Crystal-plastic, magmatic, and brittle deformation identified in rocks recovered during Expedition 305 from ~401.3 to 1415.5 mbsf show a low overall degree of deformation (Fig. F27). The temporal evolution of the deformation history in Hole U1309D may be summarized as follows:
Magmatic fabric. About 22% of all recovered rocks show a generally weak magmatic foliation (Fig. F28). The formation of the magmatic foliation is attributed to processes related to igneous emplacement of the gabbro bodies. The growth of clinopyroxene megacrysts, commonly poikilitic, appears to have occurred late in the crystallization sequence of the gabbros, as in many samples they embed equilibrated and/or corroded plagioclase grains. Clinopyroxene growth may locally overprint early hypersolidus crystal-plastic recystallization.
High-temperature plastic deformation. Whereas core descriptions suggest an absence of plastic deformation except in local shear zones, microstructural observations frequently indicate a weak to moderate crystal-plastic strain overprint in samples (Fig. F29). Except for a few cases, there is no strong foliation development coupled to this phase of plastic strain; therefore, it is likely to have been weak.
Lower temperature and/or higher strain rate deformation. Clearly overprinting the high-temperature plastic fabric when present, and much more localized, are discrete, relatively thin (generally a few centimeters up to 1 m) porphyroclastic and mylonitic shear zones. The shear zones commonly, but not systematically, show a close spatial association with concentrations of oxide minerals (Figs. F12, F30A). Overall, crystal-plastic foliation has been identified in <3% of the core.
Magmatic veins. Magmatic veins seem to be the expression of late magmatic intrusions, and they do not show any associated high-temperature deformation. Magmatic vein types appear close to intrusive bodies of the same rock type, suggesting a local, parental relationship.
Serpentinization. Serpentinization occurred along microcracks, and the products of this process appear in all olivine-bearing rocks, most prominently and highly heterogeneously in olivine-rich rock types.
Fault zones, cataclastic deformation, and veining. All fault gouges (Fig. F31), zones of cataclasis (Fig. F32), and late, silica-rich hydrothermal veins formed under greenschist facies or lower conditions. Crosscutting relationships indicate a complex succession of events involving fluid flow and deformation. The amount of strain recorded is negligible overall, except for four fault zones (at ~695, 756, 785, and 1107 mbsf) identified by the occurrence fault gouges. These faults, however, are relatively thin (no more than a few tens of centimeters), unlikely to have accommodated large displacement, and more likely reflecting late deformation internal to the overall gabbroic body rather than major regional tectonic event(s). One of the most pervasive indicators of internal deformation is the presence of fibrous light green veins with fibers indicating the direction of vein movement (vein faults). In most cases (>75%), these fault veins display strike-slip movement, which may be associated with the deformation of structural blocks in the footwall. The relative timing of serpentinization and late brittle events is not clearly defined, although they are probably distinct events based on the difference in the fluid chemistry required for serpentinization versus the formation of talc- and tremolite-rich veins.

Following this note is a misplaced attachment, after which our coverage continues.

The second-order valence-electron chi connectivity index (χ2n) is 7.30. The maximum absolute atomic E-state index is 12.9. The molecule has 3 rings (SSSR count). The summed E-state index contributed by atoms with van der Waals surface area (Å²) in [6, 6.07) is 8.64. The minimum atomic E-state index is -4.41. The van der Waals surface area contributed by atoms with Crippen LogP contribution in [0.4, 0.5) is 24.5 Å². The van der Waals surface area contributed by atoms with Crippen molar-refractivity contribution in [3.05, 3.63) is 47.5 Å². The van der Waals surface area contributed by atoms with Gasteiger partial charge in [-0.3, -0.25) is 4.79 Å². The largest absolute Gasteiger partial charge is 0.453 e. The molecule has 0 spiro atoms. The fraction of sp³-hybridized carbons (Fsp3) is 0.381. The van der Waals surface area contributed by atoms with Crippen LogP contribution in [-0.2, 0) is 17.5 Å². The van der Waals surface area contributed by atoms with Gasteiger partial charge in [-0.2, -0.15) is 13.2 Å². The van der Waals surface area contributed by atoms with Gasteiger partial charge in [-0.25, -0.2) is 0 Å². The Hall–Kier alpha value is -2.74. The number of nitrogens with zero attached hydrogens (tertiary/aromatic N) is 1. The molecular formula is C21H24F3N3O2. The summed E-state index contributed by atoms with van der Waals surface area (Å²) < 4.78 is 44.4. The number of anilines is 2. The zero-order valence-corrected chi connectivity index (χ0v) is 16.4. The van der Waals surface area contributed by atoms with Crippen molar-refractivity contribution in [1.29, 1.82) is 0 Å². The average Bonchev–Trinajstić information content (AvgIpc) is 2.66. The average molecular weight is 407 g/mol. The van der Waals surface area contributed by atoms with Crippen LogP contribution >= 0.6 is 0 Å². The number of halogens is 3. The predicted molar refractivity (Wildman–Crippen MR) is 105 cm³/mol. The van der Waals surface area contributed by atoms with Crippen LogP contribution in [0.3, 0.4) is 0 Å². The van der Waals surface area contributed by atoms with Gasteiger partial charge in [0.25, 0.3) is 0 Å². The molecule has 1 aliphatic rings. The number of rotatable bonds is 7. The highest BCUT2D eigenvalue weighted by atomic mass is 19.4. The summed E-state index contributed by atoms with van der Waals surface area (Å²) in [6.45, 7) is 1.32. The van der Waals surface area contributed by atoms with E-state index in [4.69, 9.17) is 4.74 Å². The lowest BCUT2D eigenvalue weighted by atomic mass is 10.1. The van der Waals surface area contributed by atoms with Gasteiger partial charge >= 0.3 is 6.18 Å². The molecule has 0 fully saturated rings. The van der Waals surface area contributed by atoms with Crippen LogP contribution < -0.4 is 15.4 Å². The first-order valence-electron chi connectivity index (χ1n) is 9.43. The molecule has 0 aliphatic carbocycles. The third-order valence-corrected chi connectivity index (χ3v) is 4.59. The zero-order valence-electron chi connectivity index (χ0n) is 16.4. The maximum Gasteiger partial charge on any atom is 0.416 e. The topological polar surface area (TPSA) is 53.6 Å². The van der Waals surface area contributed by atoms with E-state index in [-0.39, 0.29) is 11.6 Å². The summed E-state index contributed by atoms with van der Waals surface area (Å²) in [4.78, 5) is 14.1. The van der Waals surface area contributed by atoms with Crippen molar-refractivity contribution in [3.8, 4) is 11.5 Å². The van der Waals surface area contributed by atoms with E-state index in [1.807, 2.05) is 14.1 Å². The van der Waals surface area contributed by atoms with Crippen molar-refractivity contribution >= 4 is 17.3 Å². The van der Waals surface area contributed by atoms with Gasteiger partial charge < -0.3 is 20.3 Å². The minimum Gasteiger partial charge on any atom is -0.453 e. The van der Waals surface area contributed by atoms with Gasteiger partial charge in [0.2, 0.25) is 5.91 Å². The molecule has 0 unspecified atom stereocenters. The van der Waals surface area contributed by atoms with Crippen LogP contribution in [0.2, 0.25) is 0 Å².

Open fractures. Late fracturing of the rock results in fractures that are open and have no apparent offset. Sulfides are present along these fractures only in the lower part of the drilled section (>600 mbsf).
Similar to the metamorphic record, the deformation history is essentially separated into high-temperature and low-temperature events, with no significant deformation occurring under the amphibolite facies conditions. Only very locally was synkinematic brown amphibole observed (in oxide gabbros). Neither the high- nor the low-temperature deformation recorded by the Expedition 305 Shipboard Scientific Party is geometrically consistent with (too steeply dipping) or directly related to a major detachment system such as the one inferred to be responsible for exposing the corrugated domal surface of Atlantis Massif. The latter is probably essentially brittle and highly localized in the uppermost part of the section at Site U1309.
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